G: Do you have a favorite moment at Archmere thus far? 

R: Miss Rodack makes fun of my outfit quite often (I’m kidding). There have been a lot of little ones, but not a huge one. When we finished a novel in English, there was excitement in the classes about the end of the book; it was really rewarding. In world history, when we took our second test, there were a handful of people who struggled on the first test and did great on the second. I was proud of their work. Not everybody did well, but a lot of people made improvements. In general, the Lego thing (the Freshmen C-Day seminar) was pretty cool too. 

 

G: Is there anything your students would like to know about you? 

R: Mr. Hannagan and I are big LEGO friends. LEGOs are expensive, so I can’t buy them all the time; they’re my Christmas gifts to myself. I normally have a big bin of LEGOs at the back of my room so students can come mess with them, but because of COVID, I can’t do that this year. LEGOs help me relax when I’m building them because I’m building them with instructions. 

Halloween was pretty cool – I’m glad students still dressed up even because of COVID.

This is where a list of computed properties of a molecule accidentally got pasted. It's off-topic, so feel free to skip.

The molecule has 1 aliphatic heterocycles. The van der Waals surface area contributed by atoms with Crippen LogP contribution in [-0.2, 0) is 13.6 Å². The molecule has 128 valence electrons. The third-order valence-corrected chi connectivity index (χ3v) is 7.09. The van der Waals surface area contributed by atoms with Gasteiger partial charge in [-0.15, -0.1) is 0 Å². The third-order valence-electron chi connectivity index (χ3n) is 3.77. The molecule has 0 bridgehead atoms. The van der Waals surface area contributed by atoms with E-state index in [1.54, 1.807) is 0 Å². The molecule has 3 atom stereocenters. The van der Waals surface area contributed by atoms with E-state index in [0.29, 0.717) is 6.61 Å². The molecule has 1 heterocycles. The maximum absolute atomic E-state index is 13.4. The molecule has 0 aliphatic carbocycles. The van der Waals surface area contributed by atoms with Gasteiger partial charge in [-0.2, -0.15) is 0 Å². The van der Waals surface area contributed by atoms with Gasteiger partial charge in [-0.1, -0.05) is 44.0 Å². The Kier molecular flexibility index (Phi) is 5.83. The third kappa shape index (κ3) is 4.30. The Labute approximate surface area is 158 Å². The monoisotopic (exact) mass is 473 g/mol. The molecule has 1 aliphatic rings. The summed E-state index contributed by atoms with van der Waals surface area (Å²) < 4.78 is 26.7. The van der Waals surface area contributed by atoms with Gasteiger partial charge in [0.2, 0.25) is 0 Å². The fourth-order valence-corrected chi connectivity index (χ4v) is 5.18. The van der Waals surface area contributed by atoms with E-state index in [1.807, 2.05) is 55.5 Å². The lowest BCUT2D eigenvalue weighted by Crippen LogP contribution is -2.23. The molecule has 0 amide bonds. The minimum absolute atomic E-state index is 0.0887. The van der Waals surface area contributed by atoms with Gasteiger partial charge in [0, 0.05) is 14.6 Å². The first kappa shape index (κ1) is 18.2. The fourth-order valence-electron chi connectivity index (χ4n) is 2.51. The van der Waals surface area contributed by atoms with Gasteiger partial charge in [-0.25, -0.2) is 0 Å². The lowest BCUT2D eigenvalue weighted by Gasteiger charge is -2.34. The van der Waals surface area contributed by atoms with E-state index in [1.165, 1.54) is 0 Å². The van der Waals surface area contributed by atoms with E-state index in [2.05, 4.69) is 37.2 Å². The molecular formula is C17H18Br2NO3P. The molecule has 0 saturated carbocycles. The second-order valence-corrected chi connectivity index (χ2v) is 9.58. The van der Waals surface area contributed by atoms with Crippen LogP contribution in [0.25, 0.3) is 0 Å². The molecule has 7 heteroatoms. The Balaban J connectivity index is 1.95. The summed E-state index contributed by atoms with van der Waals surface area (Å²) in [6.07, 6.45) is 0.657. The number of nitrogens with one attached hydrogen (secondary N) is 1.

G: Any advice for your students? 

R: I think that the students here are generally good at this, some more than others, and it’s a learning curve for some: Don’t ever hesitate to ask for something. It sounds like a cliché, but they are often true. That’s a great thing about Archmere; office hours are not admitting defeat. It’s very normal to go and talk to your teacher and get help or ask questions and send an email. Keep doing that if you are, and if you’re not, my door is always open, and I’m here to help. This year, try to stay positive. People worry about COVID to different degrees, and even if you’re not too scared of it, it weighs on everyone’s minds. It’s a marathon and not a sprint. We need to stay diligent and positive, even through the tough days.